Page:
3 Clause 1: Dog attacks on assistance
20. Clause 1(6) amends the Dangerous Dogs Act
1991 to equate an attack on an assistance dog with an attack on
a person, an approach we recommended in our previous report.
The Guide Dogs Association told us that there are more
than eight dog attacks on assistance dogs a month.
It considered that this measure would, "more than any other,
have the greatest impact on reducing the number of guide dogs
that are attacked by other dogs".
Both ACPO and the Guide Dogs Association considered it appropriate,
in the light of the likely significant impact on the daily life
of the owner, for such offences to apply not only when an injury
was inflicted but, as proposed in the draft Bill, when there was
apprehension the assistance dog could be injured.
However, ACPO considered that whether a particular case was pursued
should depend on individual circumstances so that the proportionality
of taking action could be considered.
21. The draft Bill adopts the definition of assistance
dogs used in the Equalities Act 2010. The Guide Dogs Association
considered that this could open the measure to abuse since a dog
is merely required to have received some form of training to qualify
as an assistance dog. The Association noted that there had been
so many instances of people attempting to pass off their dogs
as assistance dogs in order to circumvent restrictions on taking
dogs into, for example, restaurants or supermarkets that it had
issued passes to all of its trained assistance dogs.
The Association sought a tighter definition, requiring a dog to
have received training from an accredited body.
22. We support the extension
of offences under section 3 of the Dangerous Dogs Act 1991 to
attacks on assistance dogs as well as people. However, an assistance
dog should, for the purposes of this Bill, be defined as a dog
which has been accredited to assist a disabled person by a prescribed
charity or organisation.
23. We did not have the opportunity to examine
the wider potential for the Equalities Act definition of an assistance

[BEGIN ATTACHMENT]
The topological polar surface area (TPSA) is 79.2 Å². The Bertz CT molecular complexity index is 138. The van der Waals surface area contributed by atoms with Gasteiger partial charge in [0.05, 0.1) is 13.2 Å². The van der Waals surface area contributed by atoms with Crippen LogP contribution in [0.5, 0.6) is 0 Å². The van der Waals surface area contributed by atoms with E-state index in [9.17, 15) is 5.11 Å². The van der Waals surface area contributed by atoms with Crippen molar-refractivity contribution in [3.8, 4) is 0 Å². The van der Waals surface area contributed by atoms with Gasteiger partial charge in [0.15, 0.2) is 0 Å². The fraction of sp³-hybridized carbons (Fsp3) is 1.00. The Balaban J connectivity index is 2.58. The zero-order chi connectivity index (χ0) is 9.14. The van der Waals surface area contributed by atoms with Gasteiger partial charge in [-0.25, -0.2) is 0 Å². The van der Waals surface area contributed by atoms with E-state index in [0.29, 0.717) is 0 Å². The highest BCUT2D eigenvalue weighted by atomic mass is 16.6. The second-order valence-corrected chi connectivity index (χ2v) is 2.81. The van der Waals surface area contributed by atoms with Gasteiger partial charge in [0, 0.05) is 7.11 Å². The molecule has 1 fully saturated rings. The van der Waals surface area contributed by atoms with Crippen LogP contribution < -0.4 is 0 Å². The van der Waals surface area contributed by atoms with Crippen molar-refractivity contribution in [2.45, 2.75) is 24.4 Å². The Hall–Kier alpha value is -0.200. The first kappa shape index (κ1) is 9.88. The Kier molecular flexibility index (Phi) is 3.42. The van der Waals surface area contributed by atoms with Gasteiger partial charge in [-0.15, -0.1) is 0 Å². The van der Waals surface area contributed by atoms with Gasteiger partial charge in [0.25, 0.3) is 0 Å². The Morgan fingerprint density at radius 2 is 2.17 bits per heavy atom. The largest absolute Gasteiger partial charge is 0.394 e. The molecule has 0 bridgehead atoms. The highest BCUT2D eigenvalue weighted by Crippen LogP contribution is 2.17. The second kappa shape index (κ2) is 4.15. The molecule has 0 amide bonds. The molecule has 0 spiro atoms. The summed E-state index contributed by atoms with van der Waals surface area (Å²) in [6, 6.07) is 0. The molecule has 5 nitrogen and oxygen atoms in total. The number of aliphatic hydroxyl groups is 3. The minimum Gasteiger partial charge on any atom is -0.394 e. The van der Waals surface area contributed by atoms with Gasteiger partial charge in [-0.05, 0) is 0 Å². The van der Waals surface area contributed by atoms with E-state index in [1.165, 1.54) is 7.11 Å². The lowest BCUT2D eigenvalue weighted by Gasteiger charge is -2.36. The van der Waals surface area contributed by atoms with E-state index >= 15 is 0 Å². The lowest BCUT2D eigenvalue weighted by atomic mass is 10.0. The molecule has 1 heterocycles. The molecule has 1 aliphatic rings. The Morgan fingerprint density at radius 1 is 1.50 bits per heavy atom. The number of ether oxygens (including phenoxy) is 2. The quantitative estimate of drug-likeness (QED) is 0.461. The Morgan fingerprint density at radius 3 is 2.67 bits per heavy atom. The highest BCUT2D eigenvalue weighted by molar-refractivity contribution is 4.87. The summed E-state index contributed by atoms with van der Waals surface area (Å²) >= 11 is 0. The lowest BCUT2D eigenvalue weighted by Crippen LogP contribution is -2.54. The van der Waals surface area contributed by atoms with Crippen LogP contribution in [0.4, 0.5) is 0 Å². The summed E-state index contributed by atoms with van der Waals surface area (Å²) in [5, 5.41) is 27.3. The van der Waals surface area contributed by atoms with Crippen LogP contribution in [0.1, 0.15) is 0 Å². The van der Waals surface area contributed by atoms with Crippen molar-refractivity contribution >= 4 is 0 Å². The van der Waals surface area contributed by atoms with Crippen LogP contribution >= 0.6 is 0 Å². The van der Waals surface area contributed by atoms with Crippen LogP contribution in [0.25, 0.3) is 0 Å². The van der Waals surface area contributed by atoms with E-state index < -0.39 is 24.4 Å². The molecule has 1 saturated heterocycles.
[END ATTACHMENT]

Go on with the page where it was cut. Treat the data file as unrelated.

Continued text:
dog to permit misuse of concessions granted to owners of assistance
dogs but the relevant Government departments should consider whether
it would be appropriate to amend it in light of concerns from
the Guide Dogs Association.
Dog attacks on protected animals
24. The draft Bill does not extend offences to
attacks on animals other than assistance dogs. A range of civil
remedies exist for dog attacks on animals, including the Dogs
Act 1871 and the Dangerous Dogs Act 1989. These require a civil
burden of proof but the remedies available are more limited than
sanctions available under criminal law. Criminal prosecutions
may be brought against those whose dog attacks a protected animal
under the Animal Welfare Act 2006 ,
and under the Dogs (Protection of Livestock) Act 1953.
25. Some witnesses, including some dog welfare
charities and ACPO,
recommended that clause 1 should apply to all protected animals,
such as horses, livestock and llamas.
ACPO told us that current legislation leaves enforcement agencies
"without adequate legislation to deal swiftly and proportionately
with attacks by dogs on other animals".
Applying clause 1 to all protected animals would remove the need
for some civil remedies, such as those under the Dogs Act 1871,
and make it easier to consolidate the law since the DDA provisions
would then apply to any attack by a dog on a human or protected
ACPO considered that an attack must be aggravated (i.e. physical
injury inflicted) before any offence would be deemed to have been
committed so as to "keep the issue manageable with regard
to enforcement" and make the measure "clear and unambiguous".
26. Extending Dangerous Dogs Act offences to
all protected animals has the practical benefit of allowing a
range of civil and criminal dog laws to be consolidated, giving
enforcement officers a clear set of powers applicable to a dog
attack on any livestock or domesticated animal. However, it would
be disproportionate to define as an offence an incident where
there was merely apprehension that a protected animal might be
attacked. Furthermore, it would not be appropriate, save in reference
to an assistance dog, if the tariff applicable on conviction for
an offence on a protected animal were equal to that awarded for
an attack on a person. We
recommend that Defra, in commissioning work from the Law Commission
on consolidation as recommended in our previous report, request
that the Commission examine the potential to extend the law to
an attack which causes injury to any protected animal. Defra should
also liaise with the Sentencing Council to consider what level
of penalty it would be appropriate to impose upon anyone convicted
of such an offence.
23 EFRA Committee, Dog Control and Welfare, para
Ev 15 Back
As above Back
Q 26 Back
Q 28 Back
Q 30 Back
Q30 Richard Leaman. The Guide Dogs Association proposed that
secondary regulation should determine a list of prescribed organisations.
Assistance Dogs International (www.assistancedogsinternational.org/)
and International Guide Dogs Federation (www.igdf.org.uk/) operate
an accreditation process which ensures that operational standards
for assistance dogs are maintained to a recognised benchmark
See for example RSPCA, Prosecutions Department Annual Report
2013, April 2013. www.rspca.org.uk Back
Q 77 Back
Section 2 of the Animal Welfare Act 2006 defines an animal as
protected if a) it is of a kind which is commonly domesticated
in the British Islands, b) it is under the control of man whether
on a permanent or temporary basis, or c) it is not living in a
wild state Back
EFRA Committee, Dog Control and Welfare, Ev 89 Back
Q 34 Back
Q 31 Back